the step size over $\sqrt{12}$. That correction is not a perfect compensation
for the effect.
\end{itemize}
\noindent
However, the bias is a small fraction of a micron and can thus safely be
corrected for in interpreting the results (or even ignored).
\begin{verbatim}
N = 35, rho = 2.2
Sigma Sigma(Noise) Estimate RMS Error Bias
4 2.29395 4.07826 0.564083 0.0782645
7 4.665 7.16711 0.986588 0.167109 *****
10 6.87475 10.1571 1.47837 0.157105
15 10.4767 14.8629 2.33477 -0.137089
20 14.045 19.5328 3.31009 -0.467224
\end{verbatim}
What if one is willing to settle for 30% accuracy ($7 \pm 2$)?
Then one can make estimate $\sigma$ measurement using only 14 measurements, with
a spacing of 2.7$\mu$. And by increasing the spacing to 8.1$\mu$ for the last
four points, one can even get reasonable accuracy if $\sigma$ is out to 15 or 20
microns.
\begin{verbatim}
N = 14, B = 10, rho = 2.7
Sigma Sigma(Noise) Estimate RMS Error Bias
4 2.29395 4.12501 1.04791 0.125005
7 4.665 7.14363 1.90382 0.143629 *****
10 6.87475 10.0565 3.10319 0.0565442
15 10.4767 15.0069 5.18455 0.00692129
20 14.045 19.9268 10.6554 -0.0731733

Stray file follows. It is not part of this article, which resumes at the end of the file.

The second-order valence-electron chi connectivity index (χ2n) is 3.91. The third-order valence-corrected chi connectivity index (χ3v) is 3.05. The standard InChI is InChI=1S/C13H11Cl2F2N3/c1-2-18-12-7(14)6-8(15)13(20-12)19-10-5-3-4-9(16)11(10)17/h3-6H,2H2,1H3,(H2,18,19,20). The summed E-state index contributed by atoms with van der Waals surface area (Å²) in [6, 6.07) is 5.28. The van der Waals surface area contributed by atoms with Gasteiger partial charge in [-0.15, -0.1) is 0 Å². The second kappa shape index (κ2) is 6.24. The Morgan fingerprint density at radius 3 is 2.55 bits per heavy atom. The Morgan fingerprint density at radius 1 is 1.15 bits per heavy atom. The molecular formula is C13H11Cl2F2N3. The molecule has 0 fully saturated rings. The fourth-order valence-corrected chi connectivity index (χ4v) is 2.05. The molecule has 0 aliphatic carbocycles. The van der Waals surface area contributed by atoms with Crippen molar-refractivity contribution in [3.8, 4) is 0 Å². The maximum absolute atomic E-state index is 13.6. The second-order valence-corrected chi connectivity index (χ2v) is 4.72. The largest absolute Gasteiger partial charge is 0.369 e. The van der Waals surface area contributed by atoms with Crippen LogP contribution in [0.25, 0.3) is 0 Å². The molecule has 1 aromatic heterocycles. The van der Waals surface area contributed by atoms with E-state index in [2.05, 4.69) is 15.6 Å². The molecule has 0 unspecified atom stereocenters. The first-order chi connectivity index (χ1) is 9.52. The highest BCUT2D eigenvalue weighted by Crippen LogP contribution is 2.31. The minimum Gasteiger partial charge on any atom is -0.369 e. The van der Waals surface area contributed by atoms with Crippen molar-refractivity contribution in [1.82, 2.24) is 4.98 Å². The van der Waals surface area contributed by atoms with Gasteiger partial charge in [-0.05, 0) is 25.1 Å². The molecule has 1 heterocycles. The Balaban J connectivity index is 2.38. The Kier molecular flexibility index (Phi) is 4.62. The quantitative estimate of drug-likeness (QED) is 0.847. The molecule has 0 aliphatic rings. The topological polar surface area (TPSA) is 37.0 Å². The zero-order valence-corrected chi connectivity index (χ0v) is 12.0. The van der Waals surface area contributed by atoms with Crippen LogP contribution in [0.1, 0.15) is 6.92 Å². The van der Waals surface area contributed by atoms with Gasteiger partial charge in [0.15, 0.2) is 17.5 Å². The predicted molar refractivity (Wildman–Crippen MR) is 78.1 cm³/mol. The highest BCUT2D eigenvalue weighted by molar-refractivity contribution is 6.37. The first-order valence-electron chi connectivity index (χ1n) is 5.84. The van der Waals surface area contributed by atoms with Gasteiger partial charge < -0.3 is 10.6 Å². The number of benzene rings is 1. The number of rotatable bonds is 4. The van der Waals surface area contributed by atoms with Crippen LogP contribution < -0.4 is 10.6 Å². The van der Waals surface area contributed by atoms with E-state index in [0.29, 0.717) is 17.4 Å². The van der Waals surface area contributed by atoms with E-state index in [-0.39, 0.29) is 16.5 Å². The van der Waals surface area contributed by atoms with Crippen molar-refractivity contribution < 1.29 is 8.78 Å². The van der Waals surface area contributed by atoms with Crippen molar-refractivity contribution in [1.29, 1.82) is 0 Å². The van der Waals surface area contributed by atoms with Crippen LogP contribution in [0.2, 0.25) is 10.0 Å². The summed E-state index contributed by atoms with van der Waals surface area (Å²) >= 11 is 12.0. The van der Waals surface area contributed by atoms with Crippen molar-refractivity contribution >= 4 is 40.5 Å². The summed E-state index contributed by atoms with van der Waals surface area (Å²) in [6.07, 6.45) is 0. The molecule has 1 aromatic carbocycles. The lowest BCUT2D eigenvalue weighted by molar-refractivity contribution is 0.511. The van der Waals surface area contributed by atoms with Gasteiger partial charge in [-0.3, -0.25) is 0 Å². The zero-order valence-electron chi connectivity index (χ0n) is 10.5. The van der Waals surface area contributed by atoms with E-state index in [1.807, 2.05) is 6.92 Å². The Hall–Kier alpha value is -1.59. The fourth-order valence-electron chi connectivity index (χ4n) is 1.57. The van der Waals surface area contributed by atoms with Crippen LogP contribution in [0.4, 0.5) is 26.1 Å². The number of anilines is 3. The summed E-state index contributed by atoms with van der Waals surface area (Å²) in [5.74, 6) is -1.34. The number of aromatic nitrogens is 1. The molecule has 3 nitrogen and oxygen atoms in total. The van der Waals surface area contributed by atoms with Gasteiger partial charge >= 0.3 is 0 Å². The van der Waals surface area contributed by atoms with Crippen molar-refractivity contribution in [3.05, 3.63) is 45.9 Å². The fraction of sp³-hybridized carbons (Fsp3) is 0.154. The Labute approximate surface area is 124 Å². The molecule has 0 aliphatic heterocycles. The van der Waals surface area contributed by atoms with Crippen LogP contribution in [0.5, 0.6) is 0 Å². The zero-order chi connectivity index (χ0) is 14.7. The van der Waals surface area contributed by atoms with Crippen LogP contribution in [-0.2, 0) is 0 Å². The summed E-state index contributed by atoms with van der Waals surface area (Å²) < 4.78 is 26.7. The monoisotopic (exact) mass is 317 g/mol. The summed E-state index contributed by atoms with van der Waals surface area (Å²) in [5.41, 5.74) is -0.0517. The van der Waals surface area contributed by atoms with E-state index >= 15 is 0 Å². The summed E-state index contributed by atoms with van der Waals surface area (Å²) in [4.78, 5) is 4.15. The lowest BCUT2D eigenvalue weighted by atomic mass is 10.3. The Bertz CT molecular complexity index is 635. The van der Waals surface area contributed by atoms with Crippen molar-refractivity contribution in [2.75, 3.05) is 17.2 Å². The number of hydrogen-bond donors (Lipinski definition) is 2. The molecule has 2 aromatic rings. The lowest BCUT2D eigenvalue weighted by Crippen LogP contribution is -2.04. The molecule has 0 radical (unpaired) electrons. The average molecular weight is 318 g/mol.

\end{verbatim}
\subsubsection{Simulation Output}
Each simulation used 1000 trials, which seems to give reproducibility of the
RMS error result at the scale of the second decimal place. The key number
is the RMS error for an actual $\sigma$ of 7 microns.
\begin{verbatim}
Lambda = 2.34
N = 20, B = 20, rho = 2.3
Sigma Sigma(Noise) Estimate RMS Error Bias
4 2.29395 4.12072 0.756898 0.120716
7 4.665 7.25442 1.43506 0.254416
10 6.87475 10.0632 2.22865 0.0632282
15 10.4767 15.2822 4.3081 0.282193
20 14.045 20.5305 7.53201 0.53047
[
N = 20, B = 20, rho = 2.0
Sigma Sigma(Noise) Estimate RMS Error Bias
4 2.29395 4.13176 0.775578 0.131756
7 4.665 7.2064 1.43785 0.206398 *********
10 6.87475 10.0883 2.31203 0.088268
15 10.4767 15.1837 5.01361 0.183737
20 14.045 20.7415 9.14923 0.741475
N = 20, B = 20, rho = 1.6
Sigma Sigma(Noise) Estimate RMS Error Bias